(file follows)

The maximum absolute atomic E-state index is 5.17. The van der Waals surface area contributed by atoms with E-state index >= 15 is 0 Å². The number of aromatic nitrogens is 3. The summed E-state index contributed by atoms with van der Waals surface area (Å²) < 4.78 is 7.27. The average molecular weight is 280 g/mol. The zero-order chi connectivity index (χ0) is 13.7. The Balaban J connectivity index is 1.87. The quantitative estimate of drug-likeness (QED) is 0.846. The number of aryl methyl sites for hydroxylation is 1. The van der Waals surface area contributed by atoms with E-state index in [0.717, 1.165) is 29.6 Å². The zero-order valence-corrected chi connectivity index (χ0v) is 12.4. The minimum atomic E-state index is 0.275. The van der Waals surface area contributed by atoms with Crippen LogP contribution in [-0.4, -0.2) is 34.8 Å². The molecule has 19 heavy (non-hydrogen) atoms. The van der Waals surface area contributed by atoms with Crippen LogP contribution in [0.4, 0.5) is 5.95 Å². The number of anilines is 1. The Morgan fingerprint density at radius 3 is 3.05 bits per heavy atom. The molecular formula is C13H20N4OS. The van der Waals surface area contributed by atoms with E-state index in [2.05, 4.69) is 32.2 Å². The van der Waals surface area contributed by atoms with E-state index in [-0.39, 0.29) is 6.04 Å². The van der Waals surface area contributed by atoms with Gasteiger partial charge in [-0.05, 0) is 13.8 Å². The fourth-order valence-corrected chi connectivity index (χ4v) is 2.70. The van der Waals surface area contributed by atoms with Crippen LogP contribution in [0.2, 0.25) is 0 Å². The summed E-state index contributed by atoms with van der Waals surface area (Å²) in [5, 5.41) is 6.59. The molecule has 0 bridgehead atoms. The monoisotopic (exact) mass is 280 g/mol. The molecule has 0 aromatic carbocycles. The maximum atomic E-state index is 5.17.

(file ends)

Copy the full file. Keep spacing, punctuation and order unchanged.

The maximum absolute atomic E-state index is 5.17. The van der Waals surface area contributed by atoms with E-state index >= 15 is 0 Å². The number of aromatic nitrogens is 3. The summed E-state index contributed by atoms with van der Waals surface area (Å²) < 4.78 is 7.27. The average molecular weight is 280 g/mol. The zero-order chi connectivity index (χ0) is 13.7. The Balaban J connectivity index is 1.87. The quantitative estimate of drug-likeness (QED) is 0.846. The number of aryl methyl sites for hydroxylation is 1. The van der Waals surface area contributed by atoms with E-state index in [0.717, 1.165) is 29.6 Å². The zero-order valence-corrected chi connectivity index (χ0v) is 12.4. The minimum atomic E-state index is 0.275. The van der Waals surface area contributed by atoms with Crippen LogP contribution in [-0.4, -0.2) is 34.8 Å². The molecule has 19 heavy (non-hydrogen) atoms. The van der Waals surface area contributed by atoms with Crippen LogP contribution in [0.4, 0.5) is 5.95 Å². The number of anilines is 1. The Morgan fingerprint density at radius 3 is 3.05 bits per heavy atom. The molecular formula is C13H20N4OS. The van der Waals surface area contributed by atoms with E-state index in [2.05, 4.69) is 32.2 Å². The van der Waals surface area contributed by atoms with E-state index in [-0.39, 0.29) is 6.04 Å². The van der Waals surface area contributed by atoms with Gasteiger partial charge in [-0.05, 0) is 13.8 Å². The fourth-order valence-corrected chi connectivity index (χ4v) is 2.70. The van der Waals surface area contributed by atoms with Crippen LogP contribution in [0.2, 0.25) is 0 Å². The summed E-state index contributed by atoms with van der Waals surface area (Å²) in [5, 5.41) is 6.59. The molecule has 0 bridgehead atoms. The monoisotopic (exact) mass is 280 g/mol. The molecule has 0 aromatic carbocycles. The maximum atomic E-state index is 5.17.